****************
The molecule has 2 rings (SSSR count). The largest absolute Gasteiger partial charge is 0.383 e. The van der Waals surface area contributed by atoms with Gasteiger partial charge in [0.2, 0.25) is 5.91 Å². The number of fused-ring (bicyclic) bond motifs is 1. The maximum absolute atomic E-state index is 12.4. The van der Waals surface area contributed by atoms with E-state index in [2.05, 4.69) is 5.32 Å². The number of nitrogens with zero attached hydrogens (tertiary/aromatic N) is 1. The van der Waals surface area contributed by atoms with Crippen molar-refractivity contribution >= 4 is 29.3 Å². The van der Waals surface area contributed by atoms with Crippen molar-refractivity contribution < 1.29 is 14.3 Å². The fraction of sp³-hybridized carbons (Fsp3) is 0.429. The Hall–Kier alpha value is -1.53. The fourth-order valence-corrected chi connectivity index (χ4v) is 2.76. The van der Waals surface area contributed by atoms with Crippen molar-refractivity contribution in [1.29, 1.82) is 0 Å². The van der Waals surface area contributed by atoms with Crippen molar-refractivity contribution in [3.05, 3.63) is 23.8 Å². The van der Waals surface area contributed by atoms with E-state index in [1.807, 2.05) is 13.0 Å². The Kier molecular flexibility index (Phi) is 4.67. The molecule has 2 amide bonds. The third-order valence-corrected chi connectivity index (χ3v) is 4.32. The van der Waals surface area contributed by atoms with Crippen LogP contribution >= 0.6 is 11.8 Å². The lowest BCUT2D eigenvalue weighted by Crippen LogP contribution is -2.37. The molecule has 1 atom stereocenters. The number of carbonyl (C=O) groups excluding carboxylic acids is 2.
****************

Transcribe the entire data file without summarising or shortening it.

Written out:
The molecule has 2 rings (SSSR count). The largest absolute Gasteiger partial charge is 0.383 e. The van der Waals surface area contributed by atoms with Gasteiger partial charge in [0.2, 0.25) is 5.91 Å². The number of fused-ring (bicyclic) bond motifs is 1. The maximum absolute atomic E-state index is 12.4. The van der Waals surface area contributed by atoms with E-state index in [2.05, 4.69) is 5.32 Å². The number of nitrogens with zero attached hydrogens (tertiary/aromatic N) is 1. The van der Waals surface area contributed by atoms with Crippen molar-refractivity contribution >= 4 is 29.3 Å². The van der Waals surface area contributed by atoms with Crippen molar-refractivity contribution < 1.29 is 14.3 Å². The fraction of sp³-hybridized carbons (Fsp3) is 0.429. The Hall–Kier alpha value is -1.53. The fourth-order valence-corrected chi connectivity index (χ4v) is 2.76. The van der Waals surface area contributed by atoms with Crippen molar-refractivity contribution in [1.29, 1.82) is 0 Å². The van der Waals surface area contributed by atoms with Crippen molar-refractivity contribution in [3.05, 3.63) is 23.8 Å². The van der Waals surface area contributed by atoms with E-state index in [1.807, 2.05) is 13.0 Å². The Kier molecular flexibility index (Phi) is 4.67. The molecule has 2 amide bonds. The third-order valence-corrected chi connectivity index (χ3v) is 4.32. The van der Waals surface area contributed by atoms with Crippen LogP contribution >= 0.6 is 11.8 Å². The lowest BCUT2D eigenvalue weighted by Crippen LogP contribution is -2.37. The molecule has 1 atom stereocenters. The number of carbonyl (C=O) groups excluding carboxylic acids is 2.